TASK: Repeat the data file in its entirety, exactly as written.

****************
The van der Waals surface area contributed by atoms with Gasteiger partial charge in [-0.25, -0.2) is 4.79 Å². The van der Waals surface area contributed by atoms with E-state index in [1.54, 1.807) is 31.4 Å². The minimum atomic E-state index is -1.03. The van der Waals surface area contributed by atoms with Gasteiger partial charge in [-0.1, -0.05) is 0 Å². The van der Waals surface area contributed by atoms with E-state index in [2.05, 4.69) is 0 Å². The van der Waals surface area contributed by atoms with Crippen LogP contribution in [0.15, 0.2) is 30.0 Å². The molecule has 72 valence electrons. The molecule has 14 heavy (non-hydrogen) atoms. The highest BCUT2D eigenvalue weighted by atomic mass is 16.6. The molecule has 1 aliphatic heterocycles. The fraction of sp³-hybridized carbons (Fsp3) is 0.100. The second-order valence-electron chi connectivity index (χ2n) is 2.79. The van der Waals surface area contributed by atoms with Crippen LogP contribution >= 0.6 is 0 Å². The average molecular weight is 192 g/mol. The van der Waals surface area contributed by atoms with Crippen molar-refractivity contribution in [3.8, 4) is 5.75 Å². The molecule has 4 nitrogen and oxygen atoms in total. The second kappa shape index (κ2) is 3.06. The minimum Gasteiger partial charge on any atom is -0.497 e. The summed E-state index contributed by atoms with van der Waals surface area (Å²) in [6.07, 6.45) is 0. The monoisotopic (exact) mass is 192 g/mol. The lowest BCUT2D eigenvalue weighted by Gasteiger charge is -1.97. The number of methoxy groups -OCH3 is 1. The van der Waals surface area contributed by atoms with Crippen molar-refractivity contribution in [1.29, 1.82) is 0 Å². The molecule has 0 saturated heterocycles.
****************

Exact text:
The van der Waals surface area contributed by atoms with Gasteiger partial charge in [-0.25, -0.2) is 4.79 Å². The van der Waals surface area contributed by atoms with E-state index in [1.54, 1.807) is 31.4 Å². The minimum atomic E-state index is -1.03. The van der Waals surface area contributed by atoms with Gasteiger partial charge in [-0.1, -0.05) is 0 Å². The van der Waals surface area contributed by atoms with E-state index in [2.05, 4.69) is 0 Å². The van der Waals surface area contributed by atoms with Crippen LogP contribution in [0.15, 0.2) is 30.0 Å². The molecule has 72 valence electrons. The molecule has 14 heavy (non-hydrogen) atoms. The highest BCUT2D eigenvalue weighted by atomic mass is 16.6. The molecule has 1 aliphatic heterocycles. The fraction of sp³-hybridized carbons (Fsp3) is 0.100. The second-order valence-electron chi connectivity index (χ2n) is 2.79. The van der Waals surface area contributed by atoms with Crippen LogP contribution >= 0.6 is 0 Å². The average molecular weight is 192 g/mol. The van der Waals surface area contributed by atoms with Crippen molar-refractivity contribution in [3.8, 4) is 5.75 Å². The molecule has 4 nitrogen and oxygen atoms in total. The second kappa shape index (κ2) is 3.06. The minimum Gasteiger partial charge on any atom is -0.497 e. The summed E-state index contributed by atoms with van der Waals surface area (Å²) in [6.07, 6.45) is 0. The monoisotopic (exact) mass is 192 g/mol. The lowest BCUT2D eigenvalue weighted by Gasteiger charge is -1.97. The number of methoxy groups -OCH3 is 1. The van der Waals surface area contributed by atoms with Crippen molar-refractivity contribution in [1.29, 1.82) is 0 Å². The molecule has 0 saturated heterocycles.